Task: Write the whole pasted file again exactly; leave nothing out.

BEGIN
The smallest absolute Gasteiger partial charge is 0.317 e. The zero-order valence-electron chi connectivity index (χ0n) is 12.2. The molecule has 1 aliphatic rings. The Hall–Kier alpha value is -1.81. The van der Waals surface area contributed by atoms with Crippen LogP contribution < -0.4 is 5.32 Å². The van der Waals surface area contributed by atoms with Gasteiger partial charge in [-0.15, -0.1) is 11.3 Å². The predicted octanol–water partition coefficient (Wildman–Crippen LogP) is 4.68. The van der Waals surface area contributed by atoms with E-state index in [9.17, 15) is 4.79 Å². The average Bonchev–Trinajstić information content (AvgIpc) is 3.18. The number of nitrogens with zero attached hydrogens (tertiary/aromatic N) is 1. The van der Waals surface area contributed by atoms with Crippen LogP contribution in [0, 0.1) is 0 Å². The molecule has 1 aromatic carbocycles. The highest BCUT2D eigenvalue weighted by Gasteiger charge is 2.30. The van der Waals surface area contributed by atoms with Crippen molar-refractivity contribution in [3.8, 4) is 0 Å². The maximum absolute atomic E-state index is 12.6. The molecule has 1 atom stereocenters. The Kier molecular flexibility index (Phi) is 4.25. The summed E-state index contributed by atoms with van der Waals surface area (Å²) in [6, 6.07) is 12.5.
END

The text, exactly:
The smallest absolute Gasteiger partial charge is 0.317 e. The zero-order valence-electron chi connectivity index (χ0n) is 12.2. The molecule has 1 aliphatic rings. The Hall–Kier alpha value is -1.81. The van der Waals surface area contributed by atoms with Crippen LogP contribution < -0.4 is 5.32 Å². The van der Waals surface area contributed by atoms with Gasteiger partial charge in [-0.15, -0.1) is 11.3 Å². The predicted octanol–water partition coefficient (Wildman–Crippen LogP) is 4.68. The van der Waals surface area contributed by atoms with E-state index in [9.17, 15) is 4.79 Å². The average Bonchev–Trinajstić information content (AvgIpc) is 3.18. The number of nitrogens with zero attached hydrogens (tertiary/aromatic N) is 1. The van der Waals surface area contributed by atoms with Crippen LogP contribution in [0, 0.1) is 0 Å². The molecule has 1 aromatic carbocycles. The highest BCUT2D eigenvalue weighted by Gasteiger charge is 2.30. The van der Waals surface area contributed by atoms with Crippen molar-refractivity contribution in [3.8, 4) is 0 Å². The maximum absolute atomic E-state index is 12.6. The molecule has 1 atom stereocenters. The Kier molecular flexibility index (Phi) is 4.25. The summed E-state index contributed by atoms with van der Waals surface area (Å²) in [6, 6.07) is 12.5.